My five favourite shadow writing prompts.

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You see, I want a lot. Maybe I want it all: the darkness of each endless fall, the shimmering light of each ascent. — Rainer Maria Rilke - The Book of Hours

Have you ever read something you really don’t like?

Is there a particular character or point of view you just can’t stand

Was there an essay or article that made you so angry you felt sick?

We all have our own interesting dislikes. The next time you’re offended by something you read, treat the feeling as if it were a deep sea creature lurking in your peripheral vision. It just flicked a tentacle, and then moved out of sight. 

What was that thing? 

Your feeling of repulsion may be trying to show you something that lives in your subconscious.

There might be something dark that you want to feel or know, but you don’t want to acknowledge your desire to experience it.

We all have our own lurking sea creatures. And our conscious minds are righteous, well-intentioned, overprotective lifeguards. They keep us buoyed by flotation devices, so we never have to go down there.

The things we really DON’T want to read, really DON’T want to write about, really DON’T want to remember… these are some of our richest writing materials, and a powerful unused energy source.

The problem is that it’s difficult to get over our own revulsion, fear, numbness, and aversion long enough to tap that energy and use it creatively.

Whenever something in me rises up that’s that strongly repulsed by something, I get curious. Because, as Carolyn Elliott says, desire and aversion always go hand in hand.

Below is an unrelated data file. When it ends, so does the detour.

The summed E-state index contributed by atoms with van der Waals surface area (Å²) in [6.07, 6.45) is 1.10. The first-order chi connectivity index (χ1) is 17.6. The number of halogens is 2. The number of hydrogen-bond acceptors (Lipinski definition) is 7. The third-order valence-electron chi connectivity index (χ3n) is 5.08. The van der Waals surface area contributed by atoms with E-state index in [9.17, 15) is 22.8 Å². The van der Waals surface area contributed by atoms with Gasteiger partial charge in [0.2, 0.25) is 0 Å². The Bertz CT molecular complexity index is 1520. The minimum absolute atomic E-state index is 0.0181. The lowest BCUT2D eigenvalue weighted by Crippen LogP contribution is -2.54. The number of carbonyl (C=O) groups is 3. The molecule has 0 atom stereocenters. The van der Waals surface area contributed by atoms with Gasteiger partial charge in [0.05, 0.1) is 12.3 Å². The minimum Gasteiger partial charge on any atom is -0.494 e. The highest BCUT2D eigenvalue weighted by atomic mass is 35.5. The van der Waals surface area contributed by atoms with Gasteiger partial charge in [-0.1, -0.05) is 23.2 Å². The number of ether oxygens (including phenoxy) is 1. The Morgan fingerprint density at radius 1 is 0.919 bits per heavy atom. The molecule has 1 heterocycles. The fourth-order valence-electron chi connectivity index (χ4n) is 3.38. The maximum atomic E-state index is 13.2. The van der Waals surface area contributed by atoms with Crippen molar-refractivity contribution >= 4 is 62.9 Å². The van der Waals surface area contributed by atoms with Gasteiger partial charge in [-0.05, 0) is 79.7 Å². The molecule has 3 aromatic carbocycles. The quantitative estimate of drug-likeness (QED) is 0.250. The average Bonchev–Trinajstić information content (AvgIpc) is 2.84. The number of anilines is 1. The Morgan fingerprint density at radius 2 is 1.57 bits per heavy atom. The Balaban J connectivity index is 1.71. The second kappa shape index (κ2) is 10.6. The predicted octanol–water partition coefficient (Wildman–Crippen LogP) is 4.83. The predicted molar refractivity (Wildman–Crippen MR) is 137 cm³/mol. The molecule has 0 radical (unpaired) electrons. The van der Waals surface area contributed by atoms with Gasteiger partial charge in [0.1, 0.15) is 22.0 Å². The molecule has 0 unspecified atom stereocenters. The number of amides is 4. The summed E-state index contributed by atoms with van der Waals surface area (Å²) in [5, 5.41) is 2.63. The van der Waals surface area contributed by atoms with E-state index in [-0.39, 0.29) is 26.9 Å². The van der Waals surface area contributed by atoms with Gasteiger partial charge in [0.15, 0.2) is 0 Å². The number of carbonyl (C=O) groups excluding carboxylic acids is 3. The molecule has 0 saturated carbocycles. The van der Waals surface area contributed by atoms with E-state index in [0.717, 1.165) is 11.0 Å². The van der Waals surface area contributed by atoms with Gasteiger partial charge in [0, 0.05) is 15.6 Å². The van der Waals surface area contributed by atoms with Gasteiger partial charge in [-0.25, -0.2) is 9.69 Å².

What is your horror trying to tell you?

Spelunking into shadow is taboo and scary. As writers, we get to do this through character, scene, and image.

Because just being offended can feel like you’re caught in a stagnant pond. These writing prompts will help you go deep, and transform your fear into flow.

Spend 10–15 minutes on the following:

1) Write a letter back to the character who offended you, from the point of view of an ancient rock formation. The rock has something important to say.

2) Create a character who’s based on an author you can’t stand. Write a portrait — describe their physical appearance. Give them a habit, a tic, a memory, or a fear/nightmare that you have yourself. Now put that person in a setting that makes them feel uncomfortable. Describe the scene.

3) What is something you would never, EVER do/say? Describe it. Now, freewrite from one or more of the following:          

a. I LOVE (doing this thing I would never do) because it makes me feel…          

b. When I (do this thing I would never do) I get to feel…          

c. People think I shouldn’t (do this thing I would never do) but that’s just because they…


Finally, if you’d like to try a whole season of shadow writing, here are two classic shadow prompts you can try every day as a practice:

4) don’t want to write about…

5) I don’t remember…


Those last two are surprisingly versatile: use them for any genre. You could write from those prompts once a day for a year and still surprise yourself by the sea creatures you uncover each time.

Note: this is deep work, and it can be really uncomfortable. I avoided writing shadow for many years (hello, Radiant Shimmering Light!) You might not feel like it’s for you right now, and that’s okay.

Be patient. You don’t have to try all of these prompts. Try one, and dip your toes into the dark water just a little at a time.

Happy Halloween. And happy Samhain, for all of you witches out there.

With love for the darkness of each endless fall,

  Sarah Selecky  


Photo credit: Yaselyn Perez on Unsplash.


What to do if nothing is happening in your story: face the shadow.
How to keep your own Influence Journal: A tutorial.

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